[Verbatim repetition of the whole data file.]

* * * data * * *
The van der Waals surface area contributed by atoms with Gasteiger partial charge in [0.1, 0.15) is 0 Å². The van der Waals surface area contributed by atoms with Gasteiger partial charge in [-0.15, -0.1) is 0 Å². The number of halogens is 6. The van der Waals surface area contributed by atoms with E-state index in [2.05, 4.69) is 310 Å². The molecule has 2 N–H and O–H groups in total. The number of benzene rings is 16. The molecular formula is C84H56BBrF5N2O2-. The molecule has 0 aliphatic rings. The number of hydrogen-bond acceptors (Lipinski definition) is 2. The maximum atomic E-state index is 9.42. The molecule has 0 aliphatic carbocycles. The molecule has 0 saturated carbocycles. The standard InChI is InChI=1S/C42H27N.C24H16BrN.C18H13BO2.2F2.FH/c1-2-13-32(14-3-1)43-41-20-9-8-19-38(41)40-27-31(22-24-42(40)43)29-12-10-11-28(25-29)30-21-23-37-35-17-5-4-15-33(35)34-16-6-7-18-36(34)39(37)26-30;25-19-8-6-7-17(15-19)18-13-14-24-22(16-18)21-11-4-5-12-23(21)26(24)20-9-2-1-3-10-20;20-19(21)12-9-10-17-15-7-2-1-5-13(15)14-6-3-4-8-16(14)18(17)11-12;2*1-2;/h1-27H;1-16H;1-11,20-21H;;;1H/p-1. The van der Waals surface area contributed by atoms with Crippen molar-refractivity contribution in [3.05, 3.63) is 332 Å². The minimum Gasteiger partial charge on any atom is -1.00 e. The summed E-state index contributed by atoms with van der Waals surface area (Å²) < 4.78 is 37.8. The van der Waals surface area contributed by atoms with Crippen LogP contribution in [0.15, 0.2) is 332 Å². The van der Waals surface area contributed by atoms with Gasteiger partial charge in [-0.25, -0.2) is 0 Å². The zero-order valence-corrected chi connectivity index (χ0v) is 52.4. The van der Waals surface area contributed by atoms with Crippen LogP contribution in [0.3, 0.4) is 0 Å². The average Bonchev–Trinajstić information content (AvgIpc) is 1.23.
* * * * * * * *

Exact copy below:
The van der Waals surface area contributed by atoms with Gasteiger partial charge in [0.1, 0.15) is 0 Å². The van der Waals surface area contributed by atoms with Gasteiger partial charge in [-0.15, -0.1) is 0 Å². The number of halogens is 6. The van der Waals surface area contributed by atoms with E-state index in [2.05, 4.69) is 310 Å². The molecule has 2 N–H and O–H groups in total. The number of benzene rings is 16. The molecular formula is C84H56BBrF5N2O2-. The molecule has 0 aliphatic rings. The number of hydrogen-bond acceptors (Lipinski definition) is 2. The maximum atomic E-state index is 9.42. The molecule has 0 aliphatic carbocycles. The molecule has 0 saturated carbocycles. The standard InChI is InChI=1S/C42H27N.C24H16BrN.C18H13BO2.2F2.FH/c1-2-13-32(14-3-1)43-41-20-9-8-19-38(41)40-27-31(22-24-42(40)43)29-12-10-11-28(25-29)30-21-23-37-35-17-5-4-15-33(35)34-16-6-7-18-36(34)39(37)26-30;25-19-8-6-7-17(15-19)18-13-14-24-22(16-18)21-11-4-5-12-23(21)26(24)20-9-2-1-3-10-20;20-19(21)12-9-10-17-15-7-2-1-5-13(15)14-6-3-4-8-16(14)18(17)11-12;2*1-2;/h1-27H;1-16H;1-11,20-21H;;;1H/p-1. The van der Waals surface area contributed by atoms with Crippen molar-refractivity contribution in [3.05, 3.63) is 332 Å². The minimum Gasteiger partial charge on any atom is -1.00 e. The summed E-state index contributed by atoms with van der Waals surface area (Å²) < 4.78 is 37.8. The van der Waals surface area contributed by atoms with Crippen LogP contribution in [0.15, 0.2) is 332 Å². The van der Waals surface area contributed by atoms with Gasteiger partial charge in [-0.25, -0.2) is 0 Å². The zero-order valence-corrected chi connectivity index (χ0v) is 52.4. The van der Waals surface area contributed by atoms with Crippen LogP contribution in [0.3, 0.4) is 0 Å². The average Bonchev–Trinajstić information content (AvgIpc) is 1.23.